I once handed my grandfather a letter telling him how great I thought he was, and, among other things, how much God loved him. I wrote that letter because, thanks to his poor health, I wasn't sure I'd see him again.
That was 15 years ago.
Good ol' Gramp lasted a whole lot longer than we ever thought he would, but things finally caught up to him a few weeks ago. I'll remember him for a lot - his personality, his quirks, and his love of bathroom humor. When he would ask me if "everything came out alright" upon exiting the restroom, I would always giggle (as a kid and, I'll be honest, as an adult). Gramp was also my resident fashion consultant, giving me wedding dress advice (seriously) and encouraging Tyler to purchase a three piece suit. (He sent a hand-written letter saying that three-piece suits are very "in" and particularly popular with the hip-hop crowd. Enclosed was a cut out of a three-piece-suit-wearing Justin Timberlake). He was more current on pop culture than most of my friends - a dinnertime reference to Snooki, Glee, or J.Lo was not out of the ordinary - and he loved a good party. As you can see, he also loved a good tan.
I was definitely interviewing him in the following picture. Who knew I would end up doing real interviews as a "grown up"? (Sans massive pink scrunchie, of course.)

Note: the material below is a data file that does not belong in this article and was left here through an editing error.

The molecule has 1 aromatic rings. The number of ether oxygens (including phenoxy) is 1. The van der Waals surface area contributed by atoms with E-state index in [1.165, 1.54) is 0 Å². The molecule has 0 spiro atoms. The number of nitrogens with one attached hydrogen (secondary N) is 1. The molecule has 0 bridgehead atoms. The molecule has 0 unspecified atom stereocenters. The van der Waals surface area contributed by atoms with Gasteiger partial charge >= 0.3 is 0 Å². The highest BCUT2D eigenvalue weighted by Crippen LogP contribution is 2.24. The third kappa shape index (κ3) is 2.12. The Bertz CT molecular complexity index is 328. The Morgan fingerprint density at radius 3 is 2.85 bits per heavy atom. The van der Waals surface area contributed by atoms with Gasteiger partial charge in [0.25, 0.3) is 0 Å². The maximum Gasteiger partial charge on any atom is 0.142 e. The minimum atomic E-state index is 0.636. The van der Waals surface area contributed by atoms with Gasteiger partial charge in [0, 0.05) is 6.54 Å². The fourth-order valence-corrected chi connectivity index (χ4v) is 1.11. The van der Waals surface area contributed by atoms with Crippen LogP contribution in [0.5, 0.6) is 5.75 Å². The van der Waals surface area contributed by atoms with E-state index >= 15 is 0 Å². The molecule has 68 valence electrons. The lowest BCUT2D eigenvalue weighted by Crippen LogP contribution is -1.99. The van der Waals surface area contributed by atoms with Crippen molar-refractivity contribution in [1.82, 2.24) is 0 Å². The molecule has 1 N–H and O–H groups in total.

One of my favorite memories of my grandfather was a recent one. Soon after Tyler got released, he called to tell me about losing his mailroom job at an ad agency. He was getting paid close to nothing, but still thought it was the end of the world (sound familiar?). Soon after that, he was hired by Y&R where he worked until he retired, producing hundreds of successful commercials. The moral of the story was clear; the sentiment behind it even more so.
We headed to New York for the funeral just after feet of snow blanketed the northeast. We used to live up in New York during the summers, but I've never been up that way in the winter. It was freezing, but beautiful.
While we were there, I couldn't resist leafing through some of my grandparents' old photos and albums. Look who I stumbled across:
I don't know about you, but that makes me want to buy some Kodak film. Gramp made sure all of Gram's modeling memorabilia was well preserved, putting together several scrapbook's-worth of her work. It's fun to look at until I realize that I didn't get the 16-inch waist genes. I'm not bitter.
I'm going to miss Gramp a lot. But luckily I have lots of great memories.